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Perdita Durango

From Wikipedia, the free encyclopedia

Perdita Durango
Cartel perdita.jpg
Theatrical release poster by Oscar Mariné
Directed byÁlex de la Iglesia
Written by
Produced byAndrés Vicente Gómez
CinematographyFlavio Martínez Labiano
Edited byTeresa Font
Music bySimon Boswell
Release date
  • 31 October 1997 (1997-10-31) (Spain)
Running time
126 minutes
  • Spain
  • United States
  • Mexico
  • English
  • Spanish

Perdita Durango, released as Dance with the Devil in the United States, is a 1997 action-crime-horror film directed by Álex de la Iglesia, based on Barry Gifford's 1992 novel 59° and Raining: The Story of Perdita Durango. It stars Rosie Perez as the title character and Javier Bardem. It is a Spain–United States–Mexico coproduction.[1]


Perdita Durango (Rosie Perez) has gone to Mexico to scatter the ashes of her dead sister. There, she is picked up by bank-robbing drug dealer Romeo Dolorosa (Javier Bardem). Dolorosa had robbed the bank to pay off his debt to loan shark "Catalina" (Demián Bichir). He also engages in scams in which he pretends to be a Santeria priest and hacks up corpses while snorting cocaine.

Romeo's latest scam is working for gangster Mr. Santos (Don Stroud) transporting refrigerated human fetuses to Las Vegas where they will be used to make cosmetic moisturizer.

Perdita devises a plan that they should capture a gringo and eat him as part of Romeo's ceremonies. They kidnap randomly chosen geeky college student Dwayne (Harley Cross) and his girlfriend Estelle (Aimee Graham). First, Perdita rapes Dwayne while Romeo rapes Estelle. They hold a ceremony to sacrifice Estelle while they force Dwayne to watch. Before the girl can be killed the sacrifice is interrupted by a gang of men led by Shorty Dee (Santiago Segura), a betrayed former partner of Romeo.

Romeo and Perdita escape with Dwayne and Estelle still their captives. The four go to the meeting with Santos' people to pick up the truckload of fetuses. Unfortunately, the hand-off is interrupted by drug enforcement agent Woody Dumas (James Gandolfini). Santos' men are all killed. Romeo escapes and drives to Vegas with Dwayne, while Perdita follows with Estelle.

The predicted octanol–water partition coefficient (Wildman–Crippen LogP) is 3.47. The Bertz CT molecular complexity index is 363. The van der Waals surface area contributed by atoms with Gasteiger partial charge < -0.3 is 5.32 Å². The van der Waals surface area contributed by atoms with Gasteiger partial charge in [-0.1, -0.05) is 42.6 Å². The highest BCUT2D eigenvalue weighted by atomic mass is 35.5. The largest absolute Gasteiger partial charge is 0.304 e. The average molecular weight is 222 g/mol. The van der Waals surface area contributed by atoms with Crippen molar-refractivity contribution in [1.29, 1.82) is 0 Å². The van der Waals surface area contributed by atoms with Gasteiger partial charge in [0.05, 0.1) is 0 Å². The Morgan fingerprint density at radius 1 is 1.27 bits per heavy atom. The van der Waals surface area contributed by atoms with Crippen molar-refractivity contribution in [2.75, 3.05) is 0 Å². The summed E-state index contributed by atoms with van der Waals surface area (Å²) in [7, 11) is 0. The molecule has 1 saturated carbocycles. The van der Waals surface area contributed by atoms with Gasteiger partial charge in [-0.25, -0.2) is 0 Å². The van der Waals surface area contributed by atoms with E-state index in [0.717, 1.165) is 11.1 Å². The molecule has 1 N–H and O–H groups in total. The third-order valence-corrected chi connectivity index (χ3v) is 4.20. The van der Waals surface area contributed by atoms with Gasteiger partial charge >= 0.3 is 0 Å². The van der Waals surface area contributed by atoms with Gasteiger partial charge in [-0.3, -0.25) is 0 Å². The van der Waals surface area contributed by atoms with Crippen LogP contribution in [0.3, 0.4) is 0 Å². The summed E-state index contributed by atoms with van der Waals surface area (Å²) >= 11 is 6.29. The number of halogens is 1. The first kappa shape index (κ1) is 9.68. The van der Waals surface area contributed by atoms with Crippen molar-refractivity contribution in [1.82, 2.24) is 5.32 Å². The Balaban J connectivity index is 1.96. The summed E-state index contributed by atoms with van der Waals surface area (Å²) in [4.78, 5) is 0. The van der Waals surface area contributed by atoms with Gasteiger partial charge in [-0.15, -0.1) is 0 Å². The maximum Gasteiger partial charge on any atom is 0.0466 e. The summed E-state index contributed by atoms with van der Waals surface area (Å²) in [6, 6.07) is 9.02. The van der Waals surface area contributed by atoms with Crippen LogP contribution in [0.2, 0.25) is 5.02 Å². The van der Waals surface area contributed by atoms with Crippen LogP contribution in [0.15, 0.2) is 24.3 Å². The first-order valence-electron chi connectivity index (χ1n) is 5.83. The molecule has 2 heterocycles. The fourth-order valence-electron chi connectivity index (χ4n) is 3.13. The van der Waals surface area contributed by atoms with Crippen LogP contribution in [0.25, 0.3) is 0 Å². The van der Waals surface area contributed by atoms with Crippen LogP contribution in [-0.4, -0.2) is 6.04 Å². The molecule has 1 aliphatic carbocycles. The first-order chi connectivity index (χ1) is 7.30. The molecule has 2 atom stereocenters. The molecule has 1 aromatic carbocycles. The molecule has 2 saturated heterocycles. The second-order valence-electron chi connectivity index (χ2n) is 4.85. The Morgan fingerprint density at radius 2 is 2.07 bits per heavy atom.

On the trip, Romeo finds out his grandmother's house was raided by some of Catalina's men as punishment for Romeo's unpaid debt. Romeo visits Catalina in a club, pretending to offer Estelle as payment. When he gets Catalina alone, Romeo kills him.

Romeo, Perdita, Dwayne and Estelle finally get to Vegas. However, Dumas has been following them all the way. Moreover, the drop has become a trap for Romeo; Santos is upset about all the deaths at the pick-up so he has hired Romeo's cousin Reggie (Carlos Bardem) to kill Romeo.

Romeo and his one-armed ex-marine buddy Doug go to the drop, tipped off about the double-cross. Romeo leaves Perdita to watch the hostages, but Perdita's nervousness overcomes her. She lets Estelle and Dwayne go so she can check on her lover.

Reggie kills Doug and Perdita arrives just in time to see Reggie shoot Romeo in the back, killing him. Perdita shoots and kills Reggie and then flees as the cops bust in, led by Dumas, intending to arrest the men but instead finding them all dead.

Alone now, Perdita walks the Las Vegas strip mourning Romeo.

Various versions

The original Spanish version runs 10 minutes longer and features more sex and violence and ends with some characters digitally morphing into the scene finale from Vera Cruz.

The film is available in the United States on VHS/DVD in two versions: the edited 115 min. R-rated version and a 121 min. unrated version. Both of these are shorter than the Spanish version which has gotten a Blu-ray release in the United States.[2][3]


Awards and nominations

Year Award Category Nominee(s) Result Ref.
1998 12th Goya Awards Best Production Supervision José Luis Escolar Won [5]
Best Original Score Simon Boswell Nominated
Best Costume Design María Estela Fernández, Glenn Ralston Nominated
Best Makeup and Hairstyles José Quetglás, Mercedes Guillot Won


  1. ^ Buse, Triana Toribio & Willis 2007, p. 183.
  2. ^ "Perdita Durango: A Case Study". the cuts made from the Spanish version for the U.S. release.
  3. ^
  4. ^ a b c d e f g h i j k l Buse, Triana Toribio & Willis 2007, p. 184.
  5. ^ "Perdita Durango". Premios Goya. Retrieved 19 December 2021.

External links

This page was last edited on 19 January 2022, at 01:23
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